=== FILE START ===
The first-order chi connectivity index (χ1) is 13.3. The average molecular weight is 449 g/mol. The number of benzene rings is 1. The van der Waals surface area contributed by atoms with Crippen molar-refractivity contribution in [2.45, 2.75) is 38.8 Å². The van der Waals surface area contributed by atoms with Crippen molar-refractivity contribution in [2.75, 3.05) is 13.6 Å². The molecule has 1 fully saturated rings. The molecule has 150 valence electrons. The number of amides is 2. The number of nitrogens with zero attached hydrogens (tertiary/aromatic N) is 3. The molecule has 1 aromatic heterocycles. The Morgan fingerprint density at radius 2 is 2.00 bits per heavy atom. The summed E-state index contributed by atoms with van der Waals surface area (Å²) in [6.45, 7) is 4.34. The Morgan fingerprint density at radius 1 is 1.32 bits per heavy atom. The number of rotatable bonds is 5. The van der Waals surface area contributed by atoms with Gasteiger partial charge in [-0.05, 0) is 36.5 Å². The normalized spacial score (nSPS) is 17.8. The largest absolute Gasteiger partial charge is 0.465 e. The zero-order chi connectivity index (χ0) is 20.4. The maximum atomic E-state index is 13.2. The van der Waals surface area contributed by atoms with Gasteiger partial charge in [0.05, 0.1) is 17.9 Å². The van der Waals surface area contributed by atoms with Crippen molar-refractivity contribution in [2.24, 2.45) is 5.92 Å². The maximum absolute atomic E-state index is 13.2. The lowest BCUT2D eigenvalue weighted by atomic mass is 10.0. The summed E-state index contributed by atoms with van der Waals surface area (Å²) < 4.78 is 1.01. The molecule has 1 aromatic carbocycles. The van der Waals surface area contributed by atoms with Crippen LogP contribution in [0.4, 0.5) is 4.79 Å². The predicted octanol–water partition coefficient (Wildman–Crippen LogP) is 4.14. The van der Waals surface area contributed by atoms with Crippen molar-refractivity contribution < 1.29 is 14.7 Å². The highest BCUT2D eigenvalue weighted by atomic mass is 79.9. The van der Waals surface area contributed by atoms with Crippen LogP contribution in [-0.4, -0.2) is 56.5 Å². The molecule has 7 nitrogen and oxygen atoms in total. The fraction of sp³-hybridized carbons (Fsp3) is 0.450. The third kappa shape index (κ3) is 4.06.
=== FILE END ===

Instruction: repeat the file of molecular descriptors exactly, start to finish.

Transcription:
The first-order chi connectivity index (χ1) is 13.3. The average molecular weight is 449 g/mol. The number of benzene rings is 1. The van der Waals surface area contributed by atoms with Crippen molar-refractivity contribution in [2.45, 2.75) is 38.8 Å². The van der Waals surface area contributed by atoms with Crippen molar-refractivity contribution in [2.75, 3.05) is 13.6 Å². The molecule has 1 fully saturated rings. The molecule has 150 valence electrons. The number of amides is 2. The number of nitrogens with zero attached hydrogens (tertiary/aromatic N) is 3. The molecule has 1 aromatic heterocycles. The Morgan fingerprint density at radius 2 is 2.00 bits per heavy atom. The summed E-state index contributed by atoms with van der Waals surface area (Å²) in [6.45, 7) is 4.34. The Morgan fingerprint density at radius 1 is 1.32 bits per heavy atom. The number of rotatable bonds is 5. The van der Waals surface area contributed by atoms with Gasteiger partial charge in [-0.05, 0) is 36.5 Å². The normalized spacial score (nSPS) is 17.8. The largest absolute Gasteiger partial charge is 0.465 e. The zero-order chi connectivity index (χ0) is 20.4. The maximum atomic E-state index is 13.2. The van der Waals surface area contributed by atoms with Gasteiger partial charge in [0.05, 0.1) is 17.9 Å². The van der Waals surface area contributed by atoms with Crippen molar-refractivity contribution in [2.24, 2.45) is 5.92 Å². The maximum absolute atomic E-state index is 13.2. The lowest BCUT2D eigenvalue weighted by atomic mass is 10.0. The summed E-state index contributed by atoms with van der Waals surface area (Å²) < 4.78 is 1.01. The molecule has 1 aromatic carbocycles. The van der Waals surface area contributed by atoms with Crippen LogP contribution in [0.4, 0.5) is 4.79 Å². The predicted octanol–water partition coefficient (Wildman–Crippen LogP) is 4.14. The van der Waals surface area contributed by atoms with Crippen molar-refractivity contribution < 1.29 is 14.7 Å². The highest BCUT2D eigenvalue weighted by atomic mass is 79.9. The van der Waals surface area contributed by atoms with Crippen LogP contribution in [-0.4, -0.2) is 56.5 Å². The molecule has 7 nitrogen and oxygen atoms in total. The fraction of sp³-hybridized carbons (Fsp3) is 0.450. The third kappa shape index (κ3) is 4.06.